Famous Cuban Musicians Criticize Repression of Gay March
Vicente Feliú: “the absurd, embarrassing, dangerously evocative repression” of the gay march “is definitely indefensible”
HAVANA TIMES – Cuban singer-songwriter Silvio Rodríguez has subscribed to criticism by his colleague Vicente Feliu about the “absurd, shameful, dangerously evocative repression” of the LGTBI march Saturday in Havana by independent activists and without permission from the authorities, reports the EFE news agency.
“With my eyes wide open, I subscribe to every word of what Vicente said on his Facebook,” the artist wrote in the comments section of his blog, Segunda Cita, which has become for many intellectuals and citizens a meeting and debate point for the news of Cuba.
Hours before, Feliu had published on his Facebook wall that “the absurd, embarrassing, dangerously evocative repression” of the gay march “is definitely indefensible.”
LGTBI activists and agents of the Cuban State Security clashed on Saturday during a march called without permission after the surprise cancellation of the annual gay pride march organized by the official National Center for Sex Education (Cenesex), led by Mariela Castro, daughter of Communist Party head and former president Raul Castro.
This is the first time in decades that a demonstration without government permission has taken place in Cuba, organized by independent civil society.
In the midst of a heavy police presence, about 300 people paraded without incident down the central Paseo del Prado walkway, but when they reached the end of that avenue and headed towards the Malecon seawall avenue many policemen in uniform and civilians ordered the march to disperse.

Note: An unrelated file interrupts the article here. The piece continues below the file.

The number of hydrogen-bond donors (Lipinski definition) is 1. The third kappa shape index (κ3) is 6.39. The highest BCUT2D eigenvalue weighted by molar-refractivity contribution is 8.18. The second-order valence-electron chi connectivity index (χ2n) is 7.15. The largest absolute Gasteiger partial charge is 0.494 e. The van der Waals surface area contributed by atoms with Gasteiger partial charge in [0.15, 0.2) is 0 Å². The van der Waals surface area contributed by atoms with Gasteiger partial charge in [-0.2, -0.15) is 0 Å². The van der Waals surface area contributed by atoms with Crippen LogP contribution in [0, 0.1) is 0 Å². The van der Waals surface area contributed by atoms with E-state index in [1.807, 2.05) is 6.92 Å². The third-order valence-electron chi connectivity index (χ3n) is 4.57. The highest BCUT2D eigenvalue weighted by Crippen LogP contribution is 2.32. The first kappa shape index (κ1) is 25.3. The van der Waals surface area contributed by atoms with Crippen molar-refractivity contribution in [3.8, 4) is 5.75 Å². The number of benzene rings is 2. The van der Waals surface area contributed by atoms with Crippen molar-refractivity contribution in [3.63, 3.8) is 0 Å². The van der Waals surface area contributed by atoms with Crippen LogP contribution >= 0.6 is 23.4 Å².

The activists refused on the grounds that they did not need permission to walk around Havana, and that was when clashes took place and agents forcibly detained several persons, according to eyewitnesses and in the absence of official reports on the total number of arrested.
The suspension announced earlier last week of the traditional “conga parade against homophobia” was done so under the argument that the country is preparing to face a serious economic crisis. It caused a strong malaise in the LGTBI community, which questioned why other mass activities such as the recent Worker’s Day parade were held.
That canceled “conga” would have been the first one held after the taking effect, in April, of the new Cuban Constitution, which initially envisaged a modification that opened the doors to gay marriage on the island but that was finally not included in the final text.
That issue was one of the most controversial in the popular debates on the Magna Carta and provoked a strong campaign against it by the Evangelical and Catholic churches.
The LGTBI community has been gaining visibility during the last decade in Cuba. In the early decades of the 1959 revolution homosexuals were persecuted and sent to labor camps, one of the darkest chapters in the modern history of the island.